The girls’ night in was much as before, though I was able to see the expressions more clearly, and Portia’s patronising attitude to Jessica came across very strongly. I saw Jessica as more grown up this time, unhappy with some aspects of her situation, but able to handle them better than Portia will be later. Nerissa still looked shocked and unhappy at the idea of ‘prayer and contemplation’ – how will she get her hair and nails done?

The postponed scene between Antonio and Salarino may have been inserted here, as the trial scene isn’t far away. Antonio is now in the fetching orange jumpsuit so favoured by American prisons, and is sitting on a stool near the front of the stage, while Salarino is up on the balcony. They talk on the phone, and when they finish, Antonio puts the phone down and is led away by the guard.

Now I don’t remember exactly when the trapeze bit happened, but it was around here somewhere. A trapeze was lowered down near the front left corner of the stage, and one of the actors, in a fetching blue leotard as I recall, wiggled about on it a bit. Then the trapeze was taken back up and the next scene started. What was all that about?

The scene with Launcelot, Jessica and Lorenzo is swiftly followed by the trial scene. This time, Antonio wasn’t standing in the same place all the time, but did have to be there for a considerable period. I was conscious of Scott Handy’s comment earlier on about Antonio’s mind being ready for death but his body wanting to stay alive, and that certainly came across tonight. His body was quivering and trembling, and it was hard to keep watching, but equally as hard to look away. Portia’s dawning realisation of the relationship between the two men was clear, but it did take away from her performance as a lawyer – too much going on. The rest of the scene was much as before, and I still felt there was no way that Portia got the answer she did, despite Susannah’s efforts. Gratiano’s exclamations in praise of Balthazar were powerful and worked really well tonight, so on the whole I was happier with this trial scene.

One thing I remember that I can’t find in the text is Bassanio saying to Antonio something along the lines of Portia’s words ‘Since you are dear bought, I will love you dear’. Since it appears to be an insertion, I’m not sure exactly when it happened, but I’m confident it was in the trial scene.

The final act was similar to before, but this time the touching between Antonio and Bassanio was up front – across Portia’s lap – so no mistaking the meaning there. Everyone’s as miserable as last time, there’s still a lot of wasted humour, and we left the theatre glad to be free at last. Will we put up with it for a third time? Wait and see.

One interesting point that came out of a later talk by Dr Erica Sheen is the sheer number of references to flesh and blood in the text. I hadn’t realised this before – god bless these academics, poring over a hot text day and night to give us these insights – and I certainly wasn’t aware of it from this production, but it’s something to look out for in the future.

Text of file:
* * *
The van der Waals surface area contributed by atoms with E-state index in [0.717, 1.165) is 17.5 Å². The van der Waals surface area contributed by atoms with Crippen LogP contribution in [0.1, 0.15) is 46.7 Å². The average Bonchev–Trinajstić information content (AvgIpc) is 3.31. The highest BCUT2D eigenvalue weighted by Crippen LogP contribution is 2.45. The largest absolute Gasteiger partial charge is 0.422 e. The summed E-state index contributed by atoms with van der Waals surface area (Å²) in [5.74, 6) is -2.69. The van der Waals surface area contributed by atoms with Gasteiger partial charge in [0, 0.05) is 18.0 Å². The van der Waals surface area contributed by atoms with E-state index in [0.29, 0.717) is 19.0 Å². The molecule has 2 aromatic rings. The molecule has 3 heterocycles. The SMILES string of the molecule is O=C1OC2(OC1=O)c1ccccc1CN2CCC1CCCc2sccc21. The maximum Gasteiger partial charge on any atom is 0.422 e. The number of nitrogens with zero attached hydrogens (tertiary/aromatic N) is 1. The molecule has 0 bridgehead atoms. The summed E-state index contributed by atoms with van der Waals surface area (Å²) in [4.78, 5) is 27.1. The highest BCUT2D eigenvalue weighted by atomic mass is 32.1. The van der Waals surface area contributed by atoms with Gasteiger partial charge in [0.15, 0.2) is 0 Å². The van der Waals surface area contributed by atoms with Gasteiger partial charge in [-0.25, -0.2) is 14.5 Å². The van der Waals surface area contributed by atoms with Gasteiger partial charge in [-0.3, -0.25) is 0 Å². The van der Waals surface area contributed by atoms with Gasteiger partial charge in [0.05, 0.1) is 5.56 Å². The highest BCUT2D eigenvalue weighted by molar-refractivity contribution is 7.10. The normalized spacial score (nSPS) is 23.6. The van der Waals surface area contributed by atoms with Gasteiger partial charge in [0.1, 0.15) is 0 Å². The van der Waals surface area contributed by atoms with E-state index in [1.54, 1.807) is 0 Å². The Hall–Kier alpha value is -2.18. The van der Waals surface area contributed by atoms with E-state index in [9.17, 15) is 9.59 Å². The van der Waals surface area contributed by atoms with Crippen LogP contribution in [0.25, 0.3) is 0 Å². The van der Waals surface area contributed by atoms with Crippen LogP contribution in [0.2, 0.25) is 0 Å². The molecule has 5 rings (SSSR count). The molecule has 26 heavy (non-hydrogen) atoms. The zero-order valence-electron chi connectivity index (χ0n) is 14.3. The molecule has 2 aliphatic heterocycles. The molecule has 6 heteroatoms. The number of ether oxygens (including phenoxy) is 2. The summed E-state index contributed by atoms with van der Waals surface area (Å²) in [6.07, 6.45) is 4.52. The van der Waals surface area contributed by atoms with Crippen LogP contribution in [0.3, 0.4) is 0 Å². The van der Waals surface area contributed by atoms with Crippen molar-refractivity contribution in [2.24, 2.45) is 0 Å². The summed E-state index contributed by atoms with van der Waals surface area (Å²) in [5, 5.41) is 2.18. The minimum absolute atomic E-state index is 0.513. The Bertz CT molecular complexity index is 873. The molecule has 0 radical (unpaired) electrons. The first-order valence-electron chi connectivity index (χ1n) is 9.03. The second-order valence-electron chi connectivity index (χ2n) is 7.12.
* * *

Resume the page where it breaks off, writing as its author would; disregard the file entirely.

© 2011 Sheila Evans at

The Syndicate – August 2011


By: Eduardo de Filippo

Directed by: Sean Matthias

Venue: Minerva Theatre

Date: Tuesday 16th August 2011

We’ve seen some of De Filippo’s work before – Inner Voices, Filumena and Saturday, Sunday and Monday that I specifically remember. His detailed explorations of Neapolitan life are certainly interesting, and probably very accurate, but I felt tonight that this was another play in which the research done by the cast during rehearsal gave them an insight and connection to the characters that didn’t come across fully to the audience, at least not to me. The performances were all excellent of course, but the writing was aimed at those in the know, and we weren’t. Having said that, it was a very good production, and I wouldn’t object to seeing this play again sometime – perhaps I’d get more out of it second time around.

The set was fabulous. We’d seen it several times already, as some of the rehearsed readings of Rattigan plays that Chichester are doing this summer had this set as a backdrop. The location is the reception room of the local Mafia boss, Don Antonio Barracano at his villa in the hills above Naples. A sweep of French windows round the back of the stage was matched by a beautiful inlaid parquetry floor with a classical oval pattern in the middle. There were doors to right and left, and also a couple of paintings, one on each side of the windows, which concealed such useful devices as the telephone. To the right stood the Don’s desk, a large table with one chair – his – and there was a comfy chair and table centre front. A large chandelier hung in the centre of the room. The opulence was clear.

The story was fairly simple. Don Antonio is the real authority in the area – the police and judges are just a bureaucratic nuisance that has to be endured from time to time – and his day is largely spent dealing with the various disputes and requests from his ‘subjects’. One of these encounters leaves the Don with a serious wound, and as various ‘witnesses’ gather for a farewell feast, the question is: who will succeed this powerful man, and what will happen to his empire as a result?